Houdini’s success continues, from making $400 week in the US, to $1000 a week after he hits London. All along, he never forgets his roots as a refugee. From Houdini Amazes Detectives:
After a year I was making $400 a week,
more than half Papa’s annual salary at the Appleton shul.
I’d escaped the shackles of poverty.
Houdini eventually comes back home (“I especially liked London/but America was my home”), and buys a brownstone in Harlem and a family burial plot in a Jewish cemetery. The large brownstone has enough room for his mother, mother-in-law, and “various siblings”.
Houdini continues to explore new acts, from the underwater escape, to the Chinese Water Torture Cell, to the jailbreaks. He also tries his hand at being a pilot and movie actor. In an interesting twist, he takes on the Spiritualist movement, explaining that “Professional magicians have always been at war/with Spiritualists.” Clearly not one for seances, in Spiritualism, he says:
I hated the way these dimestore frauds
played on the vulnerabilities of their followers.
I yearned so much to speak with Mama,
knowing it was impossible in this life,
infuriated by the cruelty, taking advantage of grief.
Fakery demeans mourning, and mourning is sacred.
The focus of his disdain becomes Lady Conan Doyle, the wife of the famous writer and creator of Sherlock Holmes. Houdini writes a book called A Magician Among the Spirits (no coincidence with the title of this collection!), where he exposes the movement. Some of the people he attacks try discrediting him as a Jew. From Margery at the Charlesgate:
Bird tried discrediting me by “revealing”
that I was a Jew. Conan Doyle did the same,
calling me “as Oriental as our own Disraeli.”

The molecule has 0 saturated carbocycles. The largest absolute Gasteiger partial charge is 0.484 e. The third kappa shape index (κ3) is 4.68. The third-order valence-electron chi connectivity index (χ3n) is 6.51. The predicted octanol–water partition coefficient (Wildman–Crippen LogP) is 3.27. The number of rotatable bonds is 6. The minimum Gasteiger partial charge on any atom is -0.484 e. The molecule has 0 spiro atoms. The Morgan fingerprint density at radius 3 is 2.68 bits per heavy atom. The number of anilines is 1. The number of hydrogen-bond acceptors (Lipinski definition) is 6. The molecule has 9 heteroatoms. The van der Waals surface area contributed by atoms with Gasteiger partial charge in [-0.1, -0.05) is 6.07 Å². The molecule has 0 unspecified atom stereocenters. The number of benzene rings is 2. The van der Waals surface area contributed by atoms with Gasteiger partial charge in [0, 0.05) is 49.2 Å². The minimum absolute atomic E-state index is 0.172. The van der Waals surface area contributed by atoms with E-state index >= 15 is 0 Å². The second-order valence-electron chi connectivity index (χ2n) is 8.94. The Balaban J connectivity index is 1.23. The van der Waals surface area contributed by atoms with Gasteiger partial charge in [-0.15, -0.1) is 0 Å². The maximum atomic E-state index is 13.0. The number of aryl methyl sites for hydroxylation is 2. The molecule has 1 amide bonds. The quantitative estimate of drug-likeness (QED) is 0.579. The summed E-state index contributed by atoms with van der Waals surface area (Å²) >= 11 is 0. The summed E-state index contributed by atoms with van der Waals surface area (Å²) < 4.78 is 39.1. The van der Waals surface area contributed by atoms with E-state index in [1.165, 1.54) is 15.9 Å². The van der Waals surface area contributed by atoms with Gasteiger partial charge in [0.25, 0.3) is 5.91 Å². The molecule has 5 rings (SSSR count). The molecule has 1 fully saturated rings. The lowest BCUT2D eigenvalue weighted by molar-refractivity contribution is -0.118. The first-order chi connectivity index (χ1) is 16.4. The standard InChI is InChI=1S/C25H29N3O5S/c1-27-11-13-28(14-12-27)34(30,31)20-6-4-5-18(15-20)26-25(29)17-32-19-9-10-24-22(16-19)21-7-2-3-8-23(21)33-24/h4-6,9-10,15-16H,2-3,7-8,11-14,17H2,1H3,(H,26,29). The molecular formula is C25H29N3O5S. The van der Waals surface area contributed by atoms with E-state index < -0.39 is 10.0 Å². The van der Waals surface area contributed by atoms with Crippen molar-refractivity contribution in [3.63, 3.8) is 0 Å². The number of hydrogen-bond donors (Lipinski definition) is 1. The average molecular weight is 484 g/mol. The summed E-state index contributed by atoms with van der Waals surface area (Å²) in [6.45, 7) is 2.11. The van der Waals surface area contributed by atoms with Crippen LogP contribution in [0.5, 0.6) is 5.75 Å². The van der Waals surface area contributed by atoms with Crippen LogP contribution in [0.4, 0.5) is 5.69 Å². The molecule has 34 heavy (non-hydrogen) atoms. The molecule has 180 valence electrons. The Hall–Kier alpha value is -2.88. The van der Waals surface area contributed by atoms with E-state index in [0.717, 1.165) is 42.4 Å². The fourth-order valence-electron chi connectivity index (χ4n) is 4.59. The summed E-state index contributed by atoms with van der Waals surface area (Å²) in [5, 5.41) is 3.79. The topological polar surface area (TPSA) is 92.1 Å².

Even Margery’d sing-songed in Walter’s voice, “
Harry Houdini, he sure is a sheeny.”
But who got the last laugh?
After my lecture at the New York Police Academy
on “How to Catch Fake Spiritualists,”
Edmund Wilson praised me in the New Republic,
a highbrow intellectual journal.
Take that, you anti-Semitic frauds!
At the end of the collection, his wife, Bess, talks about his untimely death, most likely from an acute appendicitis. She tries—insincerely at best—to reach her husband through a séance. In The Great Escape she writes:
Would we ever meet? I wondered, remembering
the letter I wrote to Sir Arthur.
“It was Houdini himself that was the secret,”
I’d explained, no need for “psychic help”
to perform his escapes.
Rammelkamp does an excellent job describing the highlights of Houdini’s life in the first person. He does it with grace and humor. His writing is clear and direct, allowing Houdini to simply tell his amazing story. By the end of the collection, we still don’t know how Houdini pulled off his acts, but I’m not sure anyone knows. It’s part of the magic of his life. Says Bess at the end of the poem:
Every escape is a success story, no?
Now you see me,
now you don’t.
Stewart Florsheim’s poetry has been widely published in magazines and anthologies. He was the editor of Ghosts of the Holocaust, an anthology of poetry by children of Holocaust survivors (Wayne State University Press, 1989). He wrote the poetry chapbook, The Girl Eating Oysters (2River, 2004). In 2005, Stewart won the Blue Light Book Award for The Short Fall From Grace (Blue Light Press, 2006). His collection, A Split Second of Light, was published by Blue Light Press in 2011 and received an Honorable Mention in the San Francisco Book Festival, honoring the best books published in the Spring of 2011. Stewart’s new collection, Amusing the Angels, won the Blue Light Book Award in 2022.
Transparency Notice: Charles Rammelkamp is a regular contributor to North of Oxford